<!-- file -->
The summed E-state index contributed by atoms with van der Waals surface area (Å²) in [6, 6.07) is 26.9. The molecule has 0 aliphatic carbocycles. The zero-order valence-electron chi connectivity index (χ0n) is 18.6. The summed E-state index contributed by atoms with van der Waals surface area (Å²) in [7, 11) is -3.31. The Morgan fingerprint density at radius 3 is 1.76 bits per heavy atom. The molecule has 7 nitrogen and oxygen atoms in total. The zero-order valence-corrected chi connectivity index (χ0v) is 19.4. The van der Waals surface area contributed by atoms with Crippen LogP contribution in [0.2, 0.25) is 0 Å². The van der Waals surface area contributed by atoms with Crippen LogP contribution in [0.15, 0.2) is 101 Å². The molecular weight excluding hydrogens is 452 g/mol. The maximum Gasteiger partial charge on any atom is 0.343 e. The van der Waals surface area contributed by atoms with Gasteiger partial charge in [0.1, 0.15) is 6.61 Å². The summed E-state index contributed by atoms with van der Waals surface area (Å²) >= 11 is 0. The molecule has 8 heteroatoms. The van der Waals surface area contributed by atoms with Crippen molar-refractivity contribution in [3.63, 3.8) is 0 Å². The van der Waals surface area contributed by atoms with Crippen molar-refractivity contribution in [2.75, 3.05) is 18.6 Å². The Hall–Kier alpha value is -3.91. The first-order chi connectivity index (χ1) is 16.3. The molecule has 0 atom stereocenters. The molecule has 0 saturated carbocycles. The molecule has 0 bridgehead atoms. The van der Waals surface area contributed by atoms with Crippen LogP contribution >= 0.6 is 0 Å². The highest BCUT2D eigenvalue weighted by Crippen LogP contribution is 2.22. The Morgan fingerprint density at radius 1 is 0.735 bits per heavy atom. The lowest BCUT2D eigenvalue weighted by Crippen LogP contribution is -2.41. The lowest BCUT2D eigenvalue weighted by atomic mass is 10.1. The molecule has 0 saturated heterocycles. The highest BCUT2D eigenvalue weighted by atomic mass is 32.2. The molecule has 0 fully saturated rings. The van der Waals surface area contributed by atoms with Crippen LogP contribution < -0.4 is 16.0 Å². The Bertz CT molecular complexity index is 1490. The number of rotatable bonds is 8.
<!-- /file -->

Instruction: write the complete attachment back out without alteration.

The summed E-state index contributed by atoms with van der Waals surface area (Å²) in [6, 6.07) is 26.9. The molecule has 0 aliphatic carbocycles. The zero-order valence-electron chi connectivity index (χ0n) is 18.6. The summed E-state index contributed by atoms with van der Waals surface area (Å²) in [7, 11) is -3.31. The Morgan fingerprint density at radius 3 is 1.76 bits per heavy atom. The molecule has 7 nitrogen and oxygen atoms in total. The zero-order valence-corrected chi connectivity index (χ0v) is 19.4. The van der Waals surface area contributed by atoms with Crippen LogP contribution in [0.2, 0.25) is 0 Å². The van der Waals surface area contributed by atoms with Crippen LogP contribution in [0.15, 0.2) is 101 Å². The molecular weight excluding hydrogens is 452 g/mol. The maximum Gasteiger partial charge on any atom is 0.343 e. The van der Waals surface area contributed by atoms with Gasteiger partial charge in [0.1, 0.15) is 6.61 Å². The summed E-state index contributed by atoms with van der Waals surface area (Å²) >= 11 is 0. The molecule has 8 heteroatoms. The van der Waals surface area contributed by atoms with Crippen molar-refractivity contribution in [3.63, 3.8) is 0 Å². The van der Waals surface area contributed by atoms with Crippen molar-refractivity contribution in [2.75, 3.05) is 18.6 Å². The Hall–Kier alpha value is -3.91. The first-order chi connectivity index (χ1) is 16.3. The molecule has 0 atom stereocenters. The molecule has 0 saturated carbocycles. The molecule has 0 bridgehead atoms. The van der Waals surface area contributed by atoms with Crippen LogP contribution >= 0.6 is 0 Å². The highest BCUT2D eigenvalue weighted by Crippen LogP contribution is 2.22. The Morgan fingerprint density at radius 1 is 0.735 bits per heavy atom. The lowest BCUT2D eigenvalue weighted by Crippen LogP contribution is -2.41. The lowest BCUT2D eigenvalue weighted by atomic mass is 10.1. The molecule has 0 saturated heterocycles. The highest BCUT2D eigenvalue weighted by atomic mass is 32.2. The molecule has 0 fully saturated rings. The van der Waals surface area contributed by atoms with Crippen LogP contribution < -0.4 is 16.0 Å². The Bertz CT molecular complexity index is 1490. The number of rotatable bonds is 8.